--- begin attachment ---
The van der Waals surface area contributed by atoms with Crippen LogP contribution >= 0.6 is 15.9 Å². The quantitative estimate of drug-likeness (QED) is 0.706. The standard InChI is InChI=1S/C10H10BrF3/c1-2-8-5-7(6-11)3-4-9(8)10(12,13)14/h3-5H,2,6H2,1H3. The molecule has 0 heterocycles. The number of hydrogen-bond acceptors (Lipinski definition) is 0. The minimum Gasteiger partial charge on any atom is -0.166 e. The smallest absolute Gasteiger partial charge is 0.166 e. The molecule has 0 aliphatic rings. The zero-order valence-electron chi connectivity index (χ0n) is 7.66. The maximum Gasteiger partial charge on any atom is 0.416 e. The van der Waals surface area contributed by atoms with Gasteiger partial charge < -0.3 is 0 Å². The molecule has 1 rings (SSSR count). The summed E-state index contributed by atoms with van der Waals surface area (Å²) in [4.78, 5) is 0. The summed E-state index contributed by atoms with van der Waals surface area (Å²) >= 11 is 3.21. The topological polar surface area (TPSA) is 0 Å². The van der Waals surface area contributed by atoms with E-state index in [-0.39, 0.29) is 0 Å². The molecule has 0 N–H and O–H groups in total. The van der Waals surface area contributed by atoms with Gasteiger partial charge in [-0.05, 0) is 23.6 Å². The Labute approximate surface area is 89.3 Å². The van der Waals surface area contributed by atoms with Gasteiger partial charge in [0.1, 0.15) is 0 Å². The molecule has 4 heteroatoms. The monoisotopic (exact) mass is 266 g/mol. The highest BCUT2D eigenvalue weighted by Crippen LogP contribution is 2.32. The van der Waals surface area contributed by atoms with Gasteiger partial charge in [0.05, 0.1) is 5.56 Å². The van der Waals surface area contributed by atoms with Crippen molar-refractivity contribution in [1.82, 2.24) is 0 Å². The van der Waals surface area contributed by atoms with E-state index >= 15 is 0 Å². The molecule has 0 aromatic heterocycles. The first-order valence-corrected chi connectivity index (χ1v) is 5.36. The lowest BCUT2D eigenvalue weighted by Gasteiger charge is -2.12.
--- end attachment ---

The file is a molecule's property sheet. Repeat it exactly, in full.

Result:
The van der Waals surface area contributed by atoms with Crippen LogP contribution >= 0.6 is 15.9 Å². The quantitative estimate of drug-likeness (QED) is 0.706. The standard InChI is InChI=1S/C10H10BrF3/c1-2-8-5-7(6-11)3-4-9(8)10(12,13)14/h3-5H,2,6H2,1H3. The molecule has 0 heterocycles. The number of hydrogen-bond acceptors (Lipinski definition) is 0. The minimum Gasteiger partial charge on any atom is -0.166 e. The smallest absolute Gasteiger partial charge is 0.166 e. The molecule has 0 aliphatic rings. The zero-order valence-electron chi connectivity index (χ0n) is 7.66. The maximum Gasteiger partial charge on any atom is 0.416 e. The van der Waals surface area contributed by atoms with Gasteiger partial charge < -0.3 is 0 Å². The molecule has 1 rings (SSSR count). The summed E-state index contributed by atoms with van der Waals surface area (Å²) in [4.78, 5) is 0. The summed E-state index contributed by atoms with van der Waals surface area (Å²) >= 11 is 3.21. The topological polar surface area (TPSA) is 0 Å². The van der Waals surface area contributed by atoms with E-state index in [-0.39, 0.29) is 0 Å². The molecule has 0 N–H and O–H groups in total. The van der Waals surface area contributed by atoms with Gasteiger partial charge in [-0.05, 0) is 23.6 Å². The Labute approximate surface area is 89.3 Å². The van der Waals surface area contributed by atoms with Gasteiger partial charge in [0.1, 0.15) is 0 Å². The molecule has 4 heteroatoms. The monoisotopic (exact) mass is 266 g/mol. The highest BCUT2D eigenvalue weighted by Crippen LogP contribution is 2.32. The van der Waals surface area contributed by atoms with Gasteiger partial charge in [0.05, 0.1) is 5.56 Å². The van der Waals surface area contributed by atoms with Crippen molar-refractivity contribution in [1.82, 2.24) is 0 Å². The van der Waals surface area contributed by atoms with E-state index >= 15 is 0 Å². The molecule has 0 aromatic heterocycles. The first-order valence-corrected chi connectivity index (χ1v) is 5.36. The lowest BCUT2D eigenvalue weighted by Gasteiger charge is -2.12.